Melting the Snowball Effect

Bad job numbers, the president’s not so “fine” gaffe, a failed recall attempt in Wisconsin, a plethora of White House scandals - and to top it all off, Mitt Romney, the guy who two months ago elicited no more than a deferential shrug from the average Republican, out-fundraised the Obama campaign by over $16 million in May. Altogether, the news is daunting to Democrats and harmful to the president’s re-election effort.

And the Democrats have taken notice. In the last few days, almost as if the party has reached a collective “panic” threshold, a number of high ranking Democratic strategists like James Carville, Stanley Greenberg, and a small army of anonymous Democrat lawmakers too scared of backlash to name themselves, are expressing their problems with the president’s campaign. They claim president’s message of fairness and equality doesn’t resonate with the American people. In preemptive defense to rebuttal, they then argue his campaign staff is too insular. They aren’t willing to listen to any outside opinions or change strategy, even when theirs has proven totally ineffective. As if they’re idiots.

Currently, the bad press is just that, a whirlwind of information that hasn’t yet settled. However, if the Democrats aren’t careful, the recent news has the potential to become much more: The Democrats’ very own bloodbath. With activists all around the party starting to question the president’s campaign, one week of bad press could influence the campaign for many more weeks, if not until the end of the cycle.

Now, let’s take a deep breath everyone. This is not Armageddon. No, employment is not good, and no, the president didn’t do a good job expressing it. The scandals are obviously harmful too, and the Wisconsin recall doesn’t help the party. But take a step back and look at the bigger picture.

In the last fifty years, the unemployment rate has been above 8 percent three times. The fact that the president is even in this race, let alone that he has led it, is remarkable. History tells us that when the economy is this bad, presidents don’t get re-elected. In spite of that, President Obama has maintained a lead over Romney. Clearly, he’s done something right. The president has passed historic legislation (healthcare, fair-pay); it’s time he earned a little slack from his own party.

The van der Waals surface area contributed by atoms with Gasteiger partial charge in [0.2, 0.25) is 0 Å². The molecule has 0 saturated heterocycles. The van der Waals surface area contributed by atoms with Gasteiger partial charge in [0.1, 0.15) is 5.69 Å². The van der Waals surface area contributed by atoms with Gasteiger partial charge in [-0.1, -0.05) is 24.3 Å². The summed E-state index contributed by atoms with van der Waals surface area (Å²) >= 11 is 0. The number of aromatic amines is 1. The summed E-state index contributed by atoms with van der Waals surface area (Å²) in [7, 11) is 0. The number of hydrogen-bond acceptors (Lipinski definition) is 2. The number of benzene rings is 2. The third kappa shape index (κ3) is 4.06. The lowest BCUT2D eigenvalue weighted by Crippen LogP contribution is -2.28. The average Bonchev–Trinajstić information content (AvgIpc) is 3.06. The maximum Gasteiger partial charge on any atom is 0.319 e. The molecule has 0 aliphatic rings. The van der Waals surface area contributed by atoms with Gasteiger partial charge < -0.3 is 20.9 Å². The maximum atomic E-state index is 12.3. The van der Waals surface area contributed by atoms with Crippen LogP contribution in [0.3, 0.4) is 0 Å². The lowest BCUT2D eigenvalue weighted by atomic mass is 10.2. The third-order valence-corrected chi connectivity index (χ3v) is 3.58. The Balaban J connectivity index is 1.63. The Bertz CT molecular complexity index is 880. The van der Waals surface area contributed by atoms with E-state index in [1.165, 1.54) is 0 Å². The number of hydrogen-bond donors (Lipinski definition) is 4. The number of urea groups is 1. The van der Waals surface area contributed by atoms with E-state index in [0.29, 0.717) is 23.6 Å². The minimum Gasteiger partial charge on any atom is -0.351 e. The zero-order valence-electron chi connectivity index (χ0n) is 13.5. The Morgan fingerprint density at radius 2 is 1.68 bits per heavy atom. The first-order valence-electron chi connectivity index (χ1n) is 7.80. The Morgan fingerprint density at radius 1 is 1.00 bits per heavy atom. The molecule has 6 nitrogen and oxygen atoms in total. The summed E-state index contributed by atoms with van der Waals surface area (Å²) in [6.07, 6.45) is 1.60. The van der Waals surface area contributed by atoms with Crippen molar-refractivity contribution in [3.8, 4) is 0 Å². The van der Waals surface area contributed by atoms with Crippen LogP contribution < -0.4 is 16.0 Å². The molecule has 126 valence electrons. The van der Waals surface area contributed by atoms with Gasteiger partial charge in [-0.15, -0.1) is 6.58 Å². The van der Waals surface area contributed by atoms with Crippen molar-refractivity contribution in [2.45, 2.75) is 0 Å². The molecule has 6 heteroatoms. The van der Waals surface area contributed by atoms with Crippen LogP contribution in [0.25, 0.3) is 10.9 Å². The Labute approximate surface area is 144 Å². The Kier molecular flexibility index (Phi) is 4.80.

That’s not to say the president’s strategy can’t be criticized. Nobody is perfect (he’s not actually the messiah) including the campaign and those who run it. Democrats should voice their opinions and concerns, but they should do it in private. In poker, you don’t go all in and then tell the other guy you’ve got nothing (unless you’re doing some crazy reverse-psychology). You play your hand with a straight face. The Democrats only make themselves vulnerable by showing such weakness and dissent publicly. In fact, if there is any time not to show weakness, it is when you are weakest. Please, Mr. Carville, I love to watch you on Meet the Press for half an hour, but not if it’s going to result in four lousy years.

So to all of the Obama supporters checking Politico every 30 minutes, take a breath. It’s going to be okay. And even if you don’t buy any of these arguments, remember that the average American doesn’t care nearly as much as you do. They’re busy at work (at least 91.8 percent of them), and don’t have time to obsess over the political minutia, or even macrotia (that is a word). To the average American, the names Obama, Romney, Holder, Walker, Bryson, etc. don’t pop off of the television set anymore. If the president wants to do anything more than win, though, if he wants to match the inspiration of his baby blue lawn signs, he better hope to change that.